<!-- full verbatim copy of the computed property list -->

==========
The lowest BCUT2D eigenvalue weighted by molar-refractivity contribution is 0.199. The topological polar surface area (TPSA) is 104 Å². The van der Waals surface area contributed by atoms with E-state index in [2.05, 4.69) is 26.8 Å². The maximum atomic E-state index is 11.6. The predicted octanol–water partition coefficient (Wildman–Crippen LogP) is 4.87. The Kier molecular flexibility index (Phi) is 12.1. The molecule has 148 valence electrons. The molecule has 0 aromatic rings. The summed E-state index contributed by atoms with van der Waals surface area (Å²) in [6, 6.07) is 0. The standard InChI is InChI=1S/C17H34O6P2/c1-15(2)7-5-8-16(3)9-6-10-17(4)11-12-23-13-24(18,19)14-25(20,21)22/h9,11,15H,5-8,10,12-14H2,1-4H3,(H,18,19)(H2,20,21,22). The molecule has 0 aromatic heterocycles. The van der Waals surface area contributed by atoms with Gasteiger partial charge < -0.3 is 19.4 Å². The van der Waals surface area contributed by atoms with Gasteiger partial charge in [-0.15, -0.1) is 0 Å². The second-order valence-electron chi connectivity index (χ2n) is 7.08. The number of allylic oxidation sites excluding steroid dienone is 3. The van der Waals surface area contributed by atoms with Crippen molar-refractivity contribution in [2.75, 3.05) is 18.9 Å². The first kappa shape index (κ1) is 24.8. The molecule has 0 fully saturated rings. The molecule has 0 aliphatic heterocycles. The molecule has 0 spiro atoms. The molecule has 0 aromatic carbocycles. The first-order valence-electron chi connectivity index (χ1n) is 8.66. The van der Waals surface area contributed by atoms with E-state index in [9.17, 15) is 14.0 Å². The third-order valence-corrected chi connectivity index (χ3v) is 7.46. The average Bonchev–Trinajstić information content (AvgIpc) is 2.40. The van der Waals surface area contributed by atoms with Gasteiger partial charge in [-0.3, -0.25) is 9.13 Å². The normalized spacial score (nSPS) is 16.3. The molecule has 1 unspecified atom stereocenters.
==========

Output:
The lowest BCUT2D eigenvalue weighted by molar-refractivity contribution is 0.199. The topological polar surface area (TPSA) is 104 Å². The van der Waals surface area contributed by atoms with E-state index in [2.05, 4.69) is 26.8 Å². The maximum atomic E-state index is 11.6. The predicted octanol–water partition coefficient (Wildman–Crippen LogP) is 4.87. The Kier molecular flexibility index (Phi) is 12.1. The molecule has 148 valence electrons. The molecule has 0 aromatic rings. The summed E-state index contributed by atoms with van der Waals surface area (Å²) in [6, 6.07) is 0. The standard InChI is InChI=1S/C17H34O6P2/c1-15(2)7-5-8-16(3)9-6-10-17(4)11-12-23-13-24(18,19)14-25(20,21)22/h9,11,15H,5-8,10,12-14H2,1-4H3,(H,18,19)(H2,20,21,22). The molecule has 0 aromatic heterocycles. The van der Waals surface area contributed by atoms with Gasteiger partial charge < -0.3 is 19.4 Å². The van der Waals surface area contributed by atoms with Gasteiger partial charge in [-0.15, -0.1) is 0 Å². The second-order valence-electron chi connectivity index (χ2n) is 7.08. The number of allylic oxidation sites excluding steroid dienone is 3. The van der Waals surface area contributed by atoms with Crippen molar-refractivity contribution in [2.75, 3.05) is 18.9 Å². The first kappa shape index (κ1) is 24.8. The molecule has 0 fully saturated rings. The molecule has 0 aliphatic heterocycles. The molecule has 0 spiro atoms. The molecule has 0 aromatic carbocycles. The first-order valence-electron chi connectivity index (χ1n) is 8.66. The van der Waals surface area contributed by atoms with E-state index in [9.17, 15) is 14.0 Å². The third-order valence-corrected chi connectivity index (χ3v) is 7.46. The average Bonchev–Trinajstić information content (AvgIpc) is 2.40. The van der Waals surface area contributed by atoms with Gasteiger partial charge in [-0.3, -0.25) is 9.13 Å². The normalized spacial score (nSPS) is 16.3. The molecule has 1 unspecified atom stereocenters.